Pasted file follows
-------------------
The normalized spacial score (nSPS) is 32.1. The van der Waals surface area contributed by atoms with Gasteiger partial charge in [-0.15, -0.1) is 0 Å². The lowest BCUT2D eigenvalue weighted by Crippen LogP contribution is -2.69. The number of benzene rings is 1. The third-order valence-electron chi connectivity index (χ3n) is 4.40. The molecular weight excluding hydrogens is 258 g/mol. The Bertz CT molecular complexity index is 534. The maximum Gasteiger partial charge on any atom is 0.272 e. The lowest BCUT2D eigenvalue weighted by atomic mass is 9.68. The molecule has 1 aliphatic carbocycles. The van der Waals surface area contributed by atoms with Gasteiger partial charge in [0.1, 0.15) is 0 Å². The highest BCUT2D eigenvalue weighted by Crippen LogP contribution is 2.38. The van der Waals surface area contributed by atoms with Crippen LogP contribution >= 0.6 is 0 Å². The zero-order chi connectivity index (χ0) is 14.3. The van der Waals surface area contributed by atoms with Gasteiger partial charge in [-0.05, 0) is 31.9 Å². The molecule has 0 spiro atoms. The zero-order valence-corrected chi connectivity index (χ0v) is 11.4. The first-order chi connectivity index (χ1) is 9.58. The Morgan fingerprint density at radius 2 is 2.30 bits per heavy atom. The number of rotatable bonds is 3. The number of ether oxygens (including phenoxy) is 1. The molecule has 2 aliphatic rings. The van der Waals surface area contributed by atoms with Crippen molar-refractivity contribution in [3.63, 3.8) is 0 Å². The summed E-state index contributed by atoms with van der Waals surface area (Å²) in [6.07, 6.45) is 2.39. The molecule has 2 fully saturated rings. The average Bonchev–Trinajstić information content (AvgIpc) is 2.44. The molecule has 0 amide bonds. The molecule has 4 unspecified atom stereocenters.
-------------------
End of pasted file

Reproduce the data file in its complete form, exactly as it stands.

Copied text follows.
The normalized spacial score (nSPS) is 32.1. The van der Waals surface area contributed by atoms with Gasteiger partial charge in [-0.15, -0.1) is 0 Å². The lowest BCUT2D eigenvalue weighted by Crippen LogP contribution is -2.69. The number of benzene rings is 1. The third-order valence-electron chi connectivity index (χ3n) is 4.40. The molecular weight excluding hydrogens is 258 g/mol. The Bertz CT molecular complexity index is 534. The maximum Gasteiger partial charge on any atom is 0.272 e. The lowest BCUT2D eigenvalue weighted by atomic mass is 9.68. The molecule has 1 aliphatic carbocycles. The van der Waals surface area contributed by atoms with Gasteiger partial charge in [0.1, 0.15) is 0 Å². The highest BCUT2D eigenvalue weighted by Crippen LogP contribution is 2.38. The van der Waals surface area contributed by atoms with Crippen LogP contribution >= 0.6 is 0 Å². The zero-order chi connectivity index (χ0) is 14.3. The van der Waals surface area contributed by atoms with Gasteiger partial charge in [-0.05, 0) is 31.9 Å². The molecule has 0 spiro atoms. The zero-order valence-corrected chi connectivity index (χ0v) is 11.4. The first-order chi connectivity index (χ1) is 9.58. The Morgan fingerprint density at radius 2 is 2.30 bits per heavy atom. The number of rotatable bonds is 3. The number of ether oxygens (including phenoxy) is 1. The molecule has 2 aliphatic rings. The van der Waals surface area contributed by atoms with Crippen molar-refractivity contribution in [3.63, 3.8) is 0 Å². The summed E-state index contributed by atoms with van der Waals surface area (Å²) in [6.07, 6.45) is 2.39. The molecule has 2 fully saturated rings. The average Bonchev–Trinajstić information content (AvgIpc) is 2.44. The molecule has 0 amide bonds. The molecule has 4 unspecified atom stereocenters.